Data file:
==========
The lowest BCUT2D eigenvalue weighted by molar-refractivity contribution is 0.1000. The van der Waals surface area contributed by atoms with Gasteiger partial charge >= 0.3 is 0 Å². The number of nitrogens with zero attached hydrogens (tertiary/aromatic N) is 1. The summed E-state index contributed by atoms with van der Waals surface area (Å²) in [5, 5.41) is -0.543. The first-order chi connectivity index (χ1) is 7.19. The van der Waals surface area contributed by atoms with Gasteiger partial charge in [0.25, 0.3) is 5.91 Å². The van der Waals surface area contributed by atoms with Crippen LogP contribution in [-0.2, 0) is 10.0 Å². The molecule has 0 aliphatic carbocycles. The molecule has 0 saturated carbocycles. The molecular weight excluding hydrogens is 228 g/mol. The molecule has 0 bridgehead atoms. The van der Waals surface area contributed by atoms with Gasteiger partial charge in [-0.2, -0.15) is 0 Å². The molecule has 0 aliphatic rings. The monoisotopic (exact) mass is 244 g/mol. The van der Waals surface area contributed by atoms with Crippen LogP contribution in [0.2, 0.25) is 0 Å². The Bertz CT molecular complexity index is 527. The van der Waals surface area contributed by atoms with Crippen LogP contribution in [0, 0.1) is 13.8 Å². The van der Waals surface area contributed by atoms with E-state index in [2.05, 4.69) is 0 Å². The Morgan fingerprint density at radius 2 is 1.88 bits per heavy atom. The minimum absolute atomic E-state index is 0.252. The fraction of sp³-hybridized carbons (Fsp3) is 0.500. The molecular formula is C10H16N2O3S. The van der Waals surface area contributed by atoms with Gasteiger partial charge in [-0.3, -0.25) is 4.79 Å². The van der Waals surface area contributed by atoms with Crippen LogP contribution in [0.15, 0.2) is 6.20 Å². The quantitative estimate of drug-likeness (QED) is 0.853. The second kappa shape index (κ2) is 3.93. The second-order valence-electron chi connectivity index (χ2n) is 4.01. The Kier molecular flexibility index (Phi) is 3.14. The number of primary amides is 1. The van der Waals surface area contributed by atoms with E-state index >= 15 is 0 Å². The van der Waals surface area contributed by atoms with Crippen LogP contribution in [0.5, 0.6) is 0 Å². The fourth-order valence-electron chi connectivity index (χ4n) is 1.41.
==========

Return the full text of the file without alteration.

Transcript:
The lowest BCUT2D eigenvalue weighted by molar-refractivity contribution is 0.1000. The van der Waals surface area contributed by atoms with Gasteiger partial charge >= 0.3 is 0 Å². The number of nitrogens with zero attached hydrogens (tertiary/aromatic N) is 1. The summed E-state index contributed by atoms with van der Waals surface area (Å²) in [5, 5.41) is -0.543. The first-order chi connectivity index (χ1) is 7.19. The van der Waals surface area contributed by atoms with Gasteiger partial charge in [0.25, 0.3) is 5.91 Å². The van der Waals surface area contributed by atoms with Crippen LogP contribution in [-0.2, 0) is 10.0 Å². The molecule has 0 aliphatic carbocycles. The molecule has 0 saturated carbocycles. The molecular weight excluding hydrogens is 228 g/mol. The molecule has 0 bridgehead atoms. The van der Waals surface area contributed by atoms with Gasteiger partial charge in [-0.2, -0.15) is 0 Å². The molecule has 0 aliphatic rings. The monoisotopic (exact) mass is 244 g/mol. The van der Waals surface area contributed by atoms with Crippen LogP contribution in [0.2, 0.25) is 0 Å². The Bertz CT molecular complexity index is 527. The van der Waals surface area contributed by atoms with Crippen LogP contribution in [0, 0.1) is 13.8 Å². The van der Waals surface area contributed by atoms with E-state index in [2.05, 4.69) is 0 Å². The Morgan fingerprint density at radius 2 is 1.88 bits per heavy atom. The minimum absolute atomic E-state index is 0.252. The fraction of sp³-hybridized carbons (Fsp3) is 0.500. The molecular formula is C10H16N2O3S. The van der Waals surface area contributed by atoms with Gasteiger partial charge in [-0.3, -0.25) is 4.79 Å². The van der Waals surface area contributed by atoms with Crippen LogP contribution in [0.15, 0.2) is 6.20 Å². The quantitative estimate of drug-likeness (QED) is 0.853. The second kappa shape index (κ2) is 3.93. The second-order valence-electron chi connectivity index (χ2n) is 4.01. The Kier molecular flexibility index (Phi) is 3.14. The number of primary amides is 1. The van der Waals surface area contributed by atoms with E-state index >= 15 is 0 Å². The van der Waals surface area contributed by atoms with Crippen LogP contribution in [0.5, 0.6) is 0 Å². The fourth-order valence-electron chi connectivity index (χ4n) is 1.41.